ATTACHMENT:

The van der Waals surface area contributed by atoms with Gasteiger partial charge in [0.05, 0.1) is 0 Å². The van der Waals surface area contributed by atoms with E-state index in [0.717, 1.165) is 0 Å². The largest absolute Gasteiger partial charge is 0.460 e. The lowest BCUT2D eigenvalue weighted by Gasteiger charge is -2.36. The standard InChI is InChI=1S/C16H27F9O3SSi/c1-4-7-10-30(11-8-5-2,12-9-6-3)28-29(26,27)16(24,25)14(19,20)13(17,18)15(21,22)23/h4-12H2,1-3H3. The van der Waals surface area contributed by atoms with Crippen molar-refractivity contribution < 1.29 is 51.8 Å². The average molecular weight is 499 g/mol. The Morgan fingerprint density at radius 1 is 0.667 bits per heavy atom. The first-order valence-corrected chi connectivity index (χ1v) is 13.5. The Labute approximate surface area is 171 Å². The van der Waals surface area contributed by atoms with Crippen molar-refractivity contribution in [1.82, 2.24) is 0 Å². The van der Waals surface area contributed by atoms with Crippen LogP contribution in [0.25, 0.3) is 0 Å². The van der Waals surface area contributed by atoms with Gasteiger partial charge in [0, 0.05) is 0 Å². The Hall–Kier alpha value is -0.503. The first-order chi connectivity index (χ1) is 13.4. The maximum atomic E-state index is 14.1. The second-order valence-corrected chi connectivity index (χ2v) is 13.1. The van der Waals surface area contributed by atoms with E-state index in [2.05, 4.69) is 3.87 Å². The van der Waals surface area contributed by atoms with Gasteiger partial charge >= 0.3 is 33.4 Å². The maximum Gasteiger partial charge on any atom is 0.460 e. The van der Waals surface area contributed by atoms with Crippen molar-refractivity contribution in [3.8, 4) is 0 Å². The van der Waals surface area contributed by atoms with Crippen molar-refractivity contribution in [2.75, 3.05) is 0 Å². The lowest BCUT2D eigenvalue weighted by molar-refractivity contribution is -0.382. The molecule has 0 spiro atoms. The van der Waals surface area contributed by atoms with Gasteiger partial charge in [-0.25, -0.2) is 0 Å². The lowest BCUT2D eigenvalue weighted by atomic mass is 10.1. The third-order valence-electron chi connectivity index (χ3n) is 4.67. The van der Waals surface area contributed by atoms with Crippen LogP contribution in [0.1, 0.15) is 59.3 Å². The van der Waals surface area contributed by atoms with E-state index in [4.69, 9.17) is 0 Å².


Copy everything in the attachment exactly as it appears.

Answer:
The van der Waals surface area contributed by atoms with Gasteiger partial charge in [0.05, 0.1) is 0 Å². The van der Waals surface area contributed by atoms with E-state index in [0.717, 1.165) is 0 Å². The largest absolute Gasteiger partial charge is 0.460 e. The lowest BCUT2D eigenvalue weighted by Gasteiger charge is -2.36. The standard InChI is InChI=1S/C16H27F9O3SSi/c1-4-7-10-30(11-8-5-2,12-9-6-3)28-29(26,27)16(24,25)14(19,20)13(17,18)15(21,22)23/h4-12H2,1-3H3. The van der Waals surface area contributed by atoms with Crippen molar-refractivity contribution < 1.29 is 51.8 Å². The average molecular weight is 499 g/mol. The Morgan fingerprint density at radius 1 is 0.667 bits per heavy atom. The first-order valence-corrected chi connectivity index (χ1v) is 13.5. The Labute approximate surface area is 171 Å². The van der Waals surface area contributed by atoms with Crippen molar-refractivity contribution in [1.82, 2.24) is 0 Å². The van der Waals surface area contributed by atoms with Crippen LogP contribution in [0.25, 0.3) is 0 Å². The van der Waals surface area contributed by atoms with Gasteiger partial charge in [0, 0.05) is 0 Å². The Hall–Kier alpha value is -0.503. The first-order chi connectivity index (χ1) is 13.4. The maximum atomic E-state index is 14.1. The second-order valence-corrected chi connectivity index (χ2v) is 13.1. The van der Waals surface area contributed by atoms with E-state index in [2.05, 4.69) is 3.87 Å². The van der Waals surface area contributed by atoms with Gasteiger partial charge >= 0.3 is 33.4 Å². The maximum Gasteiger partial charge on any atom is 0.460 e. The van der Waals surface area contributed by atoms with Crippen molar-refractivity contribution in [3.8, 4) is 0 Å². The van der Waals surface area contributed by atoms with Crippen molar-refractivity contribution in [2.75, 3.05) is 0 Å². The lowest BCUT2D eigenvalue weighted by molar-refractivity contribution is -0.382. The molecule has 0 spiro atoms. The van der Waals surface area contributed by atoms with Gasteiger partial charge in [-0.25, -0.2) is 0 Å². The lowest BCUT2D eigenvalue weighted by atomic mass is 10.1. The third-order valence-electron chi connectivity index (χ3n) is 4.67. The van der Waals surface area contributed by atoms with Crippen LogP contribution in [0.1, 0.15) is 59.3 Å². The van der Waals surface area contributed by atoms with E-state index in [4.69, 9.17) is 0 Å².